Visual complications are seen in up to 15% of patients with GCA and, most commonly, are due to anterior ischemic optic neuropathy caused by vasculitis involving the ophthalmic artery or the posterior ciliary arteries (although can be due to ischemia anywhere in the optic pathway). Patients may initially have transient vision loss or amaurosis fugax. Vision loss is usually sudden and painless. It can be initially unilateral or bilateral, and there is a high risk of bilateral vision loss if unilateral vision loss is not urgently treated with high-dose corticosteroids. Vision loss can be partial or complete and is irreversible. Fundoscopy initially reveals pallor and edema of the disc and, eventually, optic atrophy. Diplopia can also be seen in GCA due to oculomotor nerve palsy due to ischemia and usually precedes vision loss.
Polymyalgia Rheumatica (PMR)
Both PMR and GCA share similar pathogenesis. PMR is characterized by synovitis and periarthritis involving the shoulder and hip girdles, leading to pain, stiffness, and loss of range of motion of the bilateral shoulder and hip girdles. PMR can occur before, with, or after GCA. Further, 40 to 60% of GCA patients have PMR, and 15 to 20% of PMR patients have GCA.
Up to 30% of GCA patients experience neurological symptoms. Transient ischemia or strokes, especially involving the posterior circulation, can be seen in GCA. Mononeuropathies or peripheral neuropathies can also be seen, especially C5 nerve root involvement, leading to a loss of shoulder abduction. Notably, GCA does not affect intra-cerebral arteries.
Up to 10% of patients with GCA experience dry or a productive cough (w or without sputum), sore throat, or hoarseness of voice. Throat pain can also occur due to pharyngeal ischemia.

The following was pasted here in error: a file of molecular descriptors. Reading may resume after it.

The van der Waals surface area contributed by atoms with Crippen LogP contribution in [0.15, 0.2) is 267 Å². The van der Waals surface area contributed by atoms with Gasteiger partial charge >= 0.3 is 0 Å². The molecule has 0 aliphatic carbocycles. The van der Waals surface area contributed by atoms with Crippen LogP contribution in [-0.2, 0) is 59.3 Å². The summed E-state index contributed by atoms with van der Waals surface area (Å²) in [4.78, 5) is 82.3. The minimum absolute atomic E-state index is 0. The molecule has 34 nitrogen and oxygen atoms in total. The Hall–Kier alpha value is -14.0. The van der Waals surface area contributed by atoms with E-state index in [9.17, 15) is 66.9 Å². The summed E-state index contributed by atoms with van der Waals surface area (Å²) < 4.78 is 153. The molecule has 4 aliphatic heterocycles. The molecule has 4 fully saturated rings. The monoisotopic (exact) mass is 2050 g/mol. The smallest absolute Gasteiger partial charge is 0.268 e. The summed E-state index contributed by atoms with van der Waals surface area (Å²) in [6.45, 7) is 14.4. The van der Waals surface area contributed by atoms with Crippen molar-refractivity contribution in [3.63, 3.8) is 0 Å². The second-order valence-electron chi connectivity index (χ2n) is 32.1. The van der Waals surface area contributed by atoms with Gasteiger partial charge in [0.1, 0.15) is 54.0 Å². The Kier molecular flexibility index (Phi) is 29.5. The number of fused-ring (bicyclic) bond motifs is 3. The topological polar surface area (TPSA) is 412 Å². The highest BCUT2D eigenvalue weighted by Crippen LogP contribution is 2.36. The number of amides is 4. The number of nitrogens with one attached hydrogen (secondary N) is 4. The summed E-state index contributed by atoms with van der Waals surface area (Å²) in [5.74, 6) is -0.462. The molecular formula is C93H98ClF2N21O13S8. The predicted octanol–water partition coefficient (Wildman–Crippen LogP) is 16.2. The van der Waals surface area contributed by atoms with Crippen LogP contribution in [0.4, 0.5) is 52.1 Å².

10-15% of cases of GCA have extracranial involvement, including the thoracic or abdominal aorta and its branches, including the carotid, subclavian, axillary, and brachial arteries. Lower extremity arterial involvement is less common. Extracranial involvement may occur in association with cranial involvement or even in the absence of cranial involvement. Up to 50% of these patients do not have the typical cranial symptoms and have a negative temporal artery biopsy. Involvement is usually unilateral but can be bilateral. Initial symptoms are upper extremity claudication, bruits, lack of pulses in upper extremities, asymmetric pulse and blood pressure readings in upper extremities, and Raynaud's phenomenon with or without digital ischemia/gangrene. Eventually, aortic aneurysms, thoracic, more commonly than abdominal aortic aneurysms, may form, although dissection is rare.
Marked elevation in acute phase reactants is the hallmark of giant cell arteritis. Erythrocyte sedimentation rate (ESR) is usually elevated, although normal ESR has been reported in biopsy-confirmed cases of GCA. In steroid-naive patients with biopsy-confirmed GCA, 90% of patients have ESR greater than 50 mm/hr, up to 10% of patients can have ESR less than 50 mm/hr, and only 3.6% of patients have ESR less than 30 mm/hr. Notably, ESR levels increase with advancing age and due to the presence of other comorbidities such as anemia and chronic kidney disease. Thus, elevation in ESR is a non-specific marker in itself. C-reactive protein (CRP) is considered a more sensitive marker of inflammation in GCA, and a normal CRP carries a high negative predictive value. Elevation in both ESR and CRP provides better specificity, and normal value for both ESR and CRP is associated with decreased odds of having a positive temporal artery biopsy. Serum IL-6 levels are also elevated in GCA but are difficult to interpret due to variation with circadian rhythm.
Complete blood counts may be normal or may initially show normocytic normochromic anemia and/or thrombocytosis. Serum albumin levels can be low, and elevated alkaline phosphatase can be present. Autoantibodies such as antinuclear antibodies, rheumatoid factor, and ANCAs are negative.